Iran hardliner says moderates ‘colluded’ with West


The deal led by Hassan Rouhani, Iran’s more moderate president, brought an end to years of crippling worldwide sanctions last month.

Iranian President Hassan Rouhani waves after casting his vote in the parliamentary and Experts Assembly elections in Tehran, Iran, on February 26, 2016.
The most surprising was the loss of seats on the clerical assembly for some prominent hard-liners, including Ayatollah Mohammad Yazdi, the current Experts Assembly chief who was not re-elected. Two staunch hard-liners – Ayatollah Mohammad Yazdi, the current head of the assembly, and Mohammad Taqi Mesbah Yazdi, the spiritual mentor of hard-liners – were not re-elected.
However Jannati, chair of another influential body in Iran, the Guardian Council, which must approve all election results and which barred thousands of candidates from contesting the polls, scraped re-election, taking 16th place, the last seat available in Tehran. Jannati is also the chairman of the Guardian Council, a cleric vetting body that disqualified the majority of reformist candidates from running for the elections.
Rafsanjani is among the founders of the Islamic Republic and a former president.
Analysts say the large number of independents may be significant as they could cooperate across ideological lines with Rouhani’s government.
But according to an unofficial tally by the Reuters news agency, conservatives won about 112 seats in the 290-seat parliament, reformists and centrists 90, and independents and religious minorities 29.
The supreme leader has final say on all major policies in the country, curbing the power of Rouhani as president and legislators in parliament.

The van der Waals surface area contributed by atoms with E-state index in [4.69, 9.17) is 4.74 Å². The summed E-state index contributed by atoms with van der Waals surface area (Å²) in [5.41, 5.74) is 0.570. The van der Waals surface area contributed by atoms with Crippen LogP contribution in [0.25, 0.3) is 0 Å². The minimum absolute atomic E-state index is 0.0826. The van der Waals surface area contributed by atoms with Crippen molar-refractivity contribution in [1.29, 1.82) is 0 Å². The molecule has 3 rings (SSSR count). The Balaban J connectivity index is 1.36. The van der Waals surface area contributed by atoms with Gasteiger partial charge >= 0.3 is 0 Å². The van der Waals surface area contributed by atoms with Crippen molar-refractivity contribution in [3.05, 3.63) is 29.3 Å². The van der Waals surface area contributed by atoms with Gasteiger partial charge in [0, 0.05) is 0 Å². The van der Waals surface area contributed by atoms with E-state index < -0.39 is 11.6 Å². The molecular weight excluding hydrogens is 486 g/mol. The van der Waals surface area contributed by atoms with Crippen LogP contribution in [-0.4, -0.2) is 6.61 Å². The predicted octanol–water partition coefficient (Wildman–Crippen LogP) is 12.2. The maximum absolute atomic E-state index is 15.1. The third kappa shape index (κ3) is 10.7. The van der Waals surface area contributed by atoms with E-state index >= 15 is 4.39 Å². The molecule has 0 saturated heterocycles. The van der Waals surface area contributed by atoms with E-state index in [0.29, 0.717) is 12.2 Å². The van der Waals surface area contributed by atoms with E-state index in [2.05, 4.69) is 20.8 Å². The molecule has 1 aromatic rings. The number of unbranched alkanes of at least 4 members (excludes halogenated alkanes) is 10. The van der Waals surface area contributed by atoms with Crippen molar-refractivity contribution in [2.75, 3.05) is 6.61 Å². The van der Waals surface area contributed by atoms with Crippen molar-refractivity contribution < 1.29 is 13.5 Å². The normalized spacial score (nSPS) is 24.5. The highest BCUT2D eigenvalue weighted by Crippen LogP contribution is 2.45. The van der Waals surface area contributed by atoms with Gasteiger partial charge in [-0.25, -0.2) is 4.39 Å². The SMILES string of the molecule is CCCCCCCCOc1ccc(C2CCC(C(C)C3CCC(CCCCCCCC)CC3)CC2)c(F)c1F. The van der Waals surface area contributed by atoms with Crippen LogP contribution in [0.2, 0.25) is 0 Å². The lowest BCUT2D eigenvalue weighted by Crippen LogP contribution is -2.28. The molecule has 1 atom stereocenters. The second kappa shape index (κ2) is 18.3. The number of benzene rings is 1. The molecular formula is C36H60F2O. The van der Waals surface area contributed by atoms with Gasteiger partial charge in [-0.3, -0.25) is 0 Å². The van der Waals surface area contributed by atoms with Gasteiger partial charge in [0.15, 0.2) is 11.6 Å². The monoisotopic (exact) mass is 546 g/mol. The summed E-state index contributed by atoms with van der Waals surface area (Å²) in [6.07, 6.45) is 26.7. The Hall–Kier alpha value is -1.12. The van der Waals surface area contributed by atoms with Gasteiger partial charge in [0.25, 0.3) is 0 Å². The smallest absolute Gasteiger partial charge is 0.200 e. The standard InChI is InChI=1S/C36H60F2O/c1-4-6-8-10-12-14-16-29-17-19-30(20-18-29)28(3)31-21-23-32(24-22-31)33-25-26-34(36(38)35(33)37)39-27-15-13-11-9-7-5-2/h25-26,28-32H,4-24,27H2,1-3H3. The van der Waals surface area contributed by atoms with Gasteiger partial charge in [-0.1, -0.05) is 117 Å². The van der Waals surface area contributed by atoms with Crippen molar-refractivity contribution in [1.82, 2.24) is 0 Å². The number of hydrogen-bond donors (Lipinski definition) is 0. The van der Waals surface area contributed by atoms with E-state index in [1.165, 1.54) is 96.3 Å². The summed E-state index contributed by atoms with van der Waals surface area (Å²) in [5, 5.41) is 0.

A win for the moderates strengthens Mr Rouhani’s hand at world forums where stability in West Asia and the future of Syria are discussed.
Should Khamenei pass away or become incapacitated, the assembly would meet to vote on a successor, who could come from within the body or outside of it. They would then hold a secret ballot where the candidate would be chosen by a simple majority.
The latter is more important since the 88-member assembly is responsible for choosing Iran’s supreme leader, who is eventually responsible for making all the important political decisions. While the official countrywide results are not yet in, it is possible that conservative candidates will do well in other provinces. The Assembly serves an eight-year term, and it is widely expected that Khamenei will have to be replaced during that timeframe.
While conservatives were wiped out by reformists in Tehran, they retained some seats in other cities and enjoyed strong support in rural areas.
It is being described as a blow to Iran’s conservative Islamic establishment.
While supreme leader Ayatollah Ali Khamenei backed Rouhani on the nuclear deal and wants a better economy he has been cautious about foreign involvement and will hold the president to account. But even so, by replacing hard-line lawmakers with moderates and conservatives who agree with at least some of Rouhani’s agenda, voters managed to make their voices heard.
“Nominal development without independence or national dignity is not accepted”, Khamenei said. In fact, 15 of Tehran’s 16 seats in the Assembly of Experts went to Rouhani allies.
But outside the capital, initial results indicate that the showing was not so buoyant, and we must remember that Iran has had a pro-reform Parliament and a moderate president before; that synergy did little in the face of the overwhelming structural and economic advantages the system affords hard-liners and their institutions.